Traditional approaches to brand management adopt an organizational perspective–the assumption is that the organization designs, produces and sells the brand, making a promise to customers and delivering on it. However, this view is limited. The power of the Internet to connect people and the desire of consumers to focus on experiences means that the brand is not created by the organization, but rather is co-created through the experiences of consumers, the participation of people in online communities and the sharing of ideas and opinions within networks.
In this new reality, the task of managers is to connect, listen and participate. The focus of brand management is no longer on the organization but on the intersection between the organization and all its stakeholders. This changing environment must lead to a new brand management paradigm, which the authors call the “co-creation perspective.”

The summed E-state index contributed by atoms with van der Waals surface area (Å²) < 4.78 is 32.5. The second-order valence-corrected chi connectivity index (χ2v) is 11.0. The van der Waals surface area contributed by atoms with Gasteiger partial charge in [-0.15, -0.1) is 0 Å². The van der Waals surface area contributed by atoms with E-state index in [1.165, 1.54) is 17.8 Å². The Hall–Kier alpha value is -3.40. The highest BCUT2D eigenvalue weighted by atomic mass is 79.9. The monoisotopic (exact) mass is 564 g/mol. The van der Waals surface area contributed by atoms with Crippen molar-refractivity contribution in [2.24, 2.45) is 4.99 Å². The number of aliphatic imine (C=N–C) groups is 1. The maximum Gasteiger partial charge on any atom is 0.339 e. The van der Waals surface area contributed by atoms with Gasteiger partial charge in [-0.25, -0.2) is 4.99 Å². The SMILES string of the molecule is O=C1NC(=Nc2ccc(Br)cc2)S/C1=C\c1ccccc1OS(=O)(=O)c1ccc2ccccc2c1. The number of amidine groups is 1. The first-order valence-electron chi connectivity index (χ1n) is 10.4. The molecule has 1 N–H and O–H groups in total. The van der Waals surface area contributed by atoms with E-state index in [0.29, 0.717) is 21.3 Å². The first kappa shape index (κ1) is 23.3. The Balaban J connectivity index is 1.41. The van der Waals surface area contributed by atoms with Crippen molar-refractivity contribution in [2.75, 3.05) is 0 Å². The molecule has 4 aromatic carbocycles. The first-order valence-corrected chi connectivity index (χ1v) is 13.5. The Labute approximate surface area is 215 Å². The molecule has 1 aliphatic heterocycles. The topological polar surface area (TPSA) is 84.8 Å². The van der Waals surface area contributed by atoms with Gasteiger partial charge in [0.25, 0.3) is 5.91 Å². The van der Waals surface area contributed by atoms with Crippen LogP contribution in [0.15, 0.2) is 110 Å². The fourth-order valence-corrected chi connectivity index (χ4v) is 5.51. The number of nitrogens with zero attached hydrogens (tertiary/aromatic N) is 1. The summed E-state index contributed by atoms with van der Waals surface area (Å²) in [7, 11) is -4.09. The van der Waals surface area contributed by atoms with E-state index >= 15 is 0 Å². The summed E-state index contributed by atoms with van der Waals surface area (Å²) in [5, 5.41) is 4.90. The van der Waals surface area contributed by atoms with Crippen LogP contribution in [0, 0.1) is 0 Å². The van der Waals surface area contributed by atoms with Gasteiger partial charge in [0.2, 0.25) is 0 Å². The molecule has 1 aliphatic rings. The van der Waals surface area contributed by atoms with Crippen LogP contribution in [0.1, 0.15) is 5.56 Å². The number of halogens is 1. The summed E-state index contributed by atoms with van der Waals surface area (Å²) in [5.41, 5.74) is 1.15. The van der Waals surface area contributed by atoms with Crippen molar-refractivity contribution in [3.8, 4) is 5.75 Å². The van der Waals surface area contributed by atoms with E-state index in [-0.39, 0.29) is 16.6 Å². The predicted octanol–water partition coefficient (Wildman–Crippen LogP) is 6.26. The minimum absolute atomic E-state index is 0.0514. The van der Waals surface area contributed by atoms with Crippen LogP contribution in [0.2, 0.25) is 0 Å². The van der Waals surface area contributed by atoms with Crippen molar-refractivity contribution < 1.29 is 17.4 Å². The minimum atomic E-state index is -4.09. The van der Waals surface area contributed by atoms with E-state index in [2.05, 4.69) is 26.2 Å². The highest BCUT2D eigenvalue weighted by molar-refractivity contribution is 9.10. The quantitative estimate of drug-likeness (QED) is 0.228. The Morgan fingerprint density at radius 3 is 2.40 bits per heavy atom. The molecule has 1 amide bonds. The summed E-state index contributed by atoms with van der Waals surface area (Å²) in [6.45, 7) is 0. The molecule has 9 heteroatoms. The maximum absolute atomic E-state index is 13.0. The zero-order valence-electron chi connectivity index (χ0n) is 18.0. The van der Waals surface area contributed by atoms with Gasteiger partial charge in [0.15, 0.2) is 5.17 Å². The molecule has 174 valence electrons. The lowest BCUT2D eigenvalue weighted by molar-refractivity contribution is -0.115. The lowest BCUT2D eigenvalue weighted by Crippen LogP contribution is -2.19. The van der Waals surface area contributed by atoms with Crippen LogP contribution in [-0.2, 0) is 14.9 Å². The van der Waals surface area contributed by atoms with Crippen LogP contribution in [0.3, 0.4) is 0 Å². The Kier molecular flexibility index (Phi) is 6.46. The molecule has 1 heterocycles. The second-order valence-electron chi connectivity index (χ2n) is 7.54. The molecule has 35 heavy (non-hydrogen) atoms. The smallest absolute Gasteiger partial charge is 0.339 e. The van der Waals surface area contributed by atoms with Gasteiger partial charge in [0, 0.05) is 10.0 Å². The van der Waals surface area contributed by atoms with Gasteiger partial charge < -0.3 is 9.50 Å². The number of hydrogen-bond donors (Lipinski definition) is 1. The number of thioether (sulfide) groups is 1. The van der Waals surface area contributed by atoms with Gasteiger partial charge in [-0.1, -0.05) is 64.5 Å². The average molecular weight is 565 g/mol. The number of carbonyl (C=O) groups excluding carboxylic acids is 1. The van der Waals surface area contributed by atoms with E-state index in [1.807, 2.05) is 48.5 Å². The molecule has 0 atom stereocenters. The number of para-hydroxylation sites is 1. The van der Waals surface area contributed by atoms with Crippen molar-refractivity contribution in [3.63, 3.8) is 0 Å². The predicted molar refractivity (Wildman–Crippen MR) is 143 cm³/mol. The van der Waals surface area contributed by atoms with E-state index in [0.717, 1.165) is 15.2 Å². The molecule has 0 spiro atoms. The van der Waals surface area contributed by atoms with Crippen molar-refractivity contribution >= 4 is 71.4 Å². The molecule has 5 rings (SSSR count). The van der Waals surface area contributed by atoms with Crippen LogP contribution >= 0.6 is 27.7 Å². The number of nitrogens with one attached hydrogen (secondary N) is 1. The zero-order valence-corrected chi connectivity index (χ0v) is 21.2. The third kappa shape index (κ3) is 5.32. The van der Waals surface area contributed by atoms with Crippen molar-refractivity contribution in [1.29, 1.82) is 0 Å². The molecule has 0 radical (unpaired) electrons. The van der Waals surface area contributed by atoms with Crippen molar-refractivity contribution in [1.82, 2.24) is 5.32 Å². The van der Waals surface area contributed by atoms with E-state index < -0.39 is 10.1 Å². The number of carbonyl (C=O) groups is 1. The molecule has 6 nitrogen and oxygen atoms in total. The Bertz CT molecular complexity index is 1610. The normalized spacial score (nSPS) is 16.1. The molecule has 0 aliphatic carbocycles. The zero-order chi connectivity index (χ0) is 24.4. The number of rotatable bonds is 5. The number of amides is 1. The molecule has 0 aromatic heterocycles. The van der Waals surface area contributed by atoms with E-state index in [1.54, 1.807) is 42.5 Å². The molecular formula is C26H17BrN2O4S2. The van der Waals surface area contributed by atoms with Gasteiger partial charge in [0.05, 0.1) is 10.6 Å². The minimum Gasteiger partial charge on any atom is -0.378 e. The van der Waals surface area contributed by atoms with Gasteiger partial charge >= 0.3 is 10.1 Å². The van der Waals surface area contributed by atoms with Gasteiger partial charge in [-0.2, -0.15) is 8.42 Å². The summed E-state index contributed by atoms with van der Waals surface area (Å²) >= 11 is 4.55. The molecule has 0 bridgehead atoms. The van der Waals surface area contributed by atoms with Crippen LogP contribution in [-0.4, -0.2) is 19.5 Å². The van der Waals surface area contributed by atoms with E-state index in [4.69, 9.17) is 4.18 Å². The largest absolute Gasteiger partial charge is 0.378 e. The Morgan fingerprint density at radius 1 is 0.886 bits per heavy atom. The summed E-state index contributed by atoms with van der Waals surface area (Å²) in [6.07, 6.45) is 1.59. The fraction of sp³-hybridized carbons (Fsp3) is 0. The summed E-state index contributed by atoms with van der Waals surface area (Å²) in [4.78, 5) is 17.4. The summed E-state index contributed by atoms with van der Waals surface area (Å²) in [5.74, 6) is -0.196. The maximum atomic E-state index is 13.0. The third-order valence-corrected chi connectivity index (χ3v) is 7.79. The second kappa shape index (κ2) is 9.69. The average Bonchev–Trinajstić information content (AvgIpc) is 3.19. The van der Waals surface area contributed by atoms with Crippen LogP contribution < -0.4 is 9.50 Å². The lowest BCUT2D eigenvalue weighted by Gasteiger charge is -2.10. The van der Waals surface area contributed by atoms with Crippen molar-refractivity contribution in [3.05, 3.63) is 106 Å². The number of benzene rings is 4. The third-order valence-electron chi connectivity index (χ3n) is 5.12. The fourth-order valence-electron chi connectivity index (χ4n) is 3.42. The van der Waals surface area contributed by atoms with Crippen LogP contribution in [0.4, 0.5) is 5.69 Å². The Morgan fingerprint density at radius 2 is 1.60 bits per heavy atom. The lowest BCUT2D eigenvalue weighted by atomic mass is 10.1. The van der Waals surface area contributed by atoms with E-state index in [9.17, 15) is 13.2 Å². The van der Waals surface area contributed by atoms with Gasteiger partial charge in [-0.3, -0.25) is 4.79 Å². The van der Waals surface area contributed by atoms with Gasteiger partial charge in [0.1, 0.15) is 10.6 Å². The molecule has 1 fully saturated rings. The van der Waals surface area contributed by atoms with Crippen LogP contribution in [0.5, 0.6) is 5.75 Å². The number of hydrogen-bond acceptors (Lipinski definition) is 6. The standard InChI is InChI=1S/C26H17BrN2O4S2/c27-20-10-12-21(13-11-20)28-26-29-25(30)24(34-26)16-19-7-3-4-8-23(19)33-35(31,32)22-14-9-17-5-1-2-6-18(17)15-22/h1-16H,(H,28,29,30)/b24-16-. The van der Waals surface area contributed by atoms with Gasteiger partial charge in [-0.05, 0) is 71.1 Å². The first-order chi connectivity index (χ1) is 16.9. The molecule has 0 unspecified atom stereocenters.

Written in an accessible style with easy to understand models and international examples, Brand Management looks at how co-created brands create value and how the success of a co-creative approach can be measured. The book outlines the specific leadership approach required to develop a supportive culture–co-creative leaders need to be willing to let go of their brand and allow employees, customers and other stakeholders to help develop it.
Along with the positive outcomes of co-creation come situational challenges that will need to be handled differently within different industries. Co-creating Brands details the adjustments that leaders and organizations will need to make and how these challenges can be overcome.